Mary Howitt (12 March 1799 – 30 January 1888) was an English poet, and author of the famous poem The Spider and the Fly. She was born Mary Botham at Coleford, in Gloucestershire, the temporary residence of her parents, while her father, Samuel Botham, a prosperous Quaker of Uttoxeter, Staffordshire, was looking after some mining property. Samuel had married his wife Ann in South Wales in 1796 when he was 38 and she was 32. They had four children Anna, Mary, Emma and Charles. Their Queen Anne house is now known as Howitt Place.
Mary Botham was educated at home, and read widely; she commenced writing verses at a very early age. Together with her husband she wrote over 180 books.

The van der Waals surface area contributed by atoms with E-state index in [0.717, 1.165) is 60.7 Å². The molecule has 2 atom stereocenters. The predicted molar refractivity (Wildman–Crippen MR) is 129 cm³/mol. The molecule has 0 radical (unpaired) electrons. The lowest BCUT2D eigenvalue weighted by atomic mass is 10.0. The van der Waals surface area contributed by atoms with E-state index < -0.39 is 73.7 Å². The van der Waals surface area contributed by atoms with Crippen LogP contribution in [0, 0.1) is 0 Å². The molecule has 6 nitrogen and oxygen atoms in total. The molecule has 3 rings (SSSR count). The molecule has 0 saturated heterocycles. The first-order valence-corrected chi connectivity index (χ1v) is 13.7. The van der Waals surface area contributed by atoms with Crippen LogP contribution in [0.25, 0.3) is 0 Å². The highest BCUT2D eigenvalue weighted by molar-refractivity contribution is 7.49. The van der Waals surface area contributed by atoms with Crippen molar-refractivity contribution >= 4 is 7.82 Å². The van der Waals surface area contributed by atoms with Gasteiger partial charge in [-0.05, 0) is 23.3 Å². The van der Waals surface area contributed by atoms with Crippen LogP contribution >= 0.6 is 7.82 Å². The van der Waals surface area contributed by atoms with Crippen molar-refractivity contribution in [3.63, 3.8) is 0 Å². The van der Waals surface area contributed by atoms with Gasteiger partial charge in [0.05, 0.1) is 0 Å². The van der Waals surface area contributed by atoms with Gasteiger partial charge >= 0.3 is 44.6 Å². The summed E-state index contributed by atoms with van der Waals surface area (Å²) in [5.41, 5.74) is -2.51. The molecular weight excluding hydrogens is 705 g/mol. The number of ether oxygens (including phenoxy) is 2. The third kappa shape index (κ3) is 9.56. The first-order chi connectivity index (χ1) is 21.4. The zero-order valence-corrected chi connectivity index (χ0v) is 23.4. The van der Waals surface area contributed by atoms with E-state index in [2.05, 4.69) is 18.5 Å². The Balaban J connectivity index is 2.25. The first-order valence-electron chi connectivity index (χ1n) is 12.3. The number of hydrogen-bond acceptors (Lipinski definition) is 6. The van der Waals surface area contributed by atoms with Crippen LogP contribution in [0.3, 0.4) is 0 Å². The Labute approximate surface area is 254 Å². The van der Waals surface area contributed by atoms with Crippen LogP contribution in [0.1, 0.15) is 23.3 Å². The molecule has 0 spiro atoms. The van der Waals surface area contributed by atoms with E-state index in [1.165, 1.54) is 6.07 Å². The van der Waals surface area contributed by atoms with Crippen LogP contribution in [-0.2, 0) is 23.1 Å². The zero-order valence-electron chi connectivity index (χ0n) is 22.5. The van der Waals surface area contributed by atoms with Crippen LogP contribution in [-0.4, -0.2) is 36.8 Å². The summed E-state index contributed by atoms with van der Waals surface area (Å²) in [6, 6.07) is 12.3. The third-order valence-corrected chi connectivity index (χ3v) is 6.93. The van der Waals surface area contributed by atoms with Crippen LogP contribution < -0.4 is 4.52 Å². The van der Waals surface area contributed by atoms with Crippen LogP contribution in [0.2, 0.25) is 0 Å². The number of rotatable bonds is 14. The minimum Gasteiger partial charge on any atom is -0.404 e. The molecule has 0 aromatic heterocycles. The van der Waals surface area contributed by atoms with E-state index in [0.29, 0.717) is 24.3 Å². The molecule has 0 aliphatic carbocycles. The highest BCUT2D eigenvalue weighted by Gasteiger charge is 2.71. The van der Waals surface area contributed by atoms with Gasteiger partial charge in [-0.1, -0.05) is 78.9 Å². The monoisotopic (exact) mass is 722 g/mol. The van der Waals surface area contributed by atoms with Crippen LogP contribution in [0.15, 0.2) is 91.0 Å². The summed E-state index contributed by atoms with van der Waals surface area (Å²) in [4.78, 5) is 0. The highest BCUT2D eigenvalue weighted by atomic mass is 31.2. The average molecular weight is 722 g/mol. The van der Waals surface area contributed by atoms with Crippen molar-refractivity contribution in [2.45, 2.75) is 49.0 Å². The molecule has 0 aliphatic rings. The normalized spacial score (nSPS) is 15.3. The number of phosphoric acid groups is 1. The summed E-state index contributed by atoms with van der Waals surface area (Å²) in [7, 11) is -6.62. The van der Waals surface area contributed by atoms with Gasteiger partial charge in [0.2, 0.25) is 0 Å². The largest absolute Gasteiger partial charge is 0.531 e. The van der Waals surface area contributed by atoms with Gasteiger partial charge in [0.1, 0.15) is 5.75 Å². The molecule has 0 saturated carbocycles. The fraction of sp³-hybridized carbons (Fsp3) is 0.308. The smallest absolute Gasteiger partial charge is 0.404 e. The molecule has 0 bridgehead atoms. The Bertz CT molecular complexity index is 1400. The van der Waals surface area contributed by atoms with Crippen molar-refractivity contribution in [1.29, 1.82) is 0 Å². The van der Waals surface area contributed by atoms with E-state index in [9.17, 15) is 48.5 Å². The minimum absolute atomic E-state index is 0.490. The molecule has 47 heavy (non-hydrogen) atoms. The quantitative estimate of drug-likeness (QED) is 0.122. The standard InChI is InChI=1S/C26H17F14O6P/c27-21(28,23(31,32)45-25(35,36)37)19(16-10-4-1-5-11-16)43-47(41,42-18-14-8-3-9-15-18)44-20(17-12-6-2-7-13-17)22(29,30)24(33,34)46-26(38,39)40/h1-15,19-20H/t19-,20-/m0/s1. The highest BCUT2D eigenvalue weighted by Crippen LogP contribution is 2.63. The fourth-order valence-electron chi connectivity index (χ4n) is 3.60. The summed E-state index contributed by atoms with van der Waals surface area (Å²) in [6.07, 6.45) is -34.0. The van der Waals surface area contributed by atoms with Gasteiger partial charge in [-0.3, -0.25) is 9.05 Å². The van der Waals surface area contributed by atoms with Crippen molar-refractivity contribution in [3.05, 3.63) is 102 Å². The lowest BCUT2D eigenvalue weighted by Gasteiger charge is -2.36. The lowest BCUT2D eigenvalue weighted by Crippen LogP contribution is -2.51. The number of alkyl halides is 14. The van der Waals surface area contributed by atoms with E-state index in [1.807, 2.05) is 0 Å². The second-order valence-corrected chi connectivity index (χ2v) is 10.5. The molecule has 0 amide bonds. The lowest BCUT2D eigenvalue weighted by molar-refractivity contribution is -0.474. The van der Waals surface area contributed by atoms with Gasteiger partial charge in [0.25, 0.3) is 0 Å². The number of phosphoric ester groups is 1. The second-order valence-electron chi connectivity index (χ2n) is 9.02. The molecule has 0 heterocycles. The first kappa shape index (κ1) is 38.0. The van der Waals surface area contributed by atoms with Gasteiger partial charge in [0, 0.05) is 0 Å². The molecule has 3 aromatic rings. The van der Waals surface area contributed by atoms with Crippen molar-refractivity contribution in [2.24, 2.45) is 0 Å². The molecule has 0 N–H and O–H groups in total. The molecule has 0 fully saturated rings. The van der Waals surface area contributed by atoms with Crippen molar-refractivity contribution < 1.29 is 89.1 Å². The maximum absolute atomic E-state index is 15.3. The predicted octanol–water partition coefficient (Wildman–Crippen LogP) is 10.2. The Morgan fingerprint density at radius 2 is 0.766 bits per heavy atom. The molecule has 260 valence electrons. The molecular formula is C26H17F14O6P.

Marriage On 16 April 1821 she was married in to William Howitt, and began a career of joint authorship with her husband. They lived initially in Heanor in Derbyshire where William was a pharmacist. It was not until 1823, when they were living in Nottingham, that William decided to give up his business with his brother Richard and concentrate with Mary on writing. Their literary productions at first consisted chiefly of poetical and other contributions to annuals and periodicals, of which a selection was published in 1827 under the title of The Desolation of Eyam and other Poems. William and Mary mixed with many of the important literary figures of the day including Charles Dickens, Elizabeth Gaskell and Elizabeth Barrett Browning. In 1837 they went on a tour of the north and stayed with William and Dorothy Wordsworth. Their work was well regarded, as can be seen from the minister George Byng's present in 1839 from Queen Victoria. She gave him a copy of Mary's book Hymns and Fireside Verses. In the same year, her brother-in-law Godfrey Howitt set out with his wife and her family to emigrate to Australia, arriving at Port Philip in April 1840. The life of Mary Howitt was completely bound up with that of her husband; she was separated only from him during the period of his Australian journey (1851-4). On removing to Esher in 1837 she commenced writing her well-known tales for children, a long series of books which met with signal success. They moved to London in 1843, and following a second move in 1844 they counted Tennyson amongst their neighbors.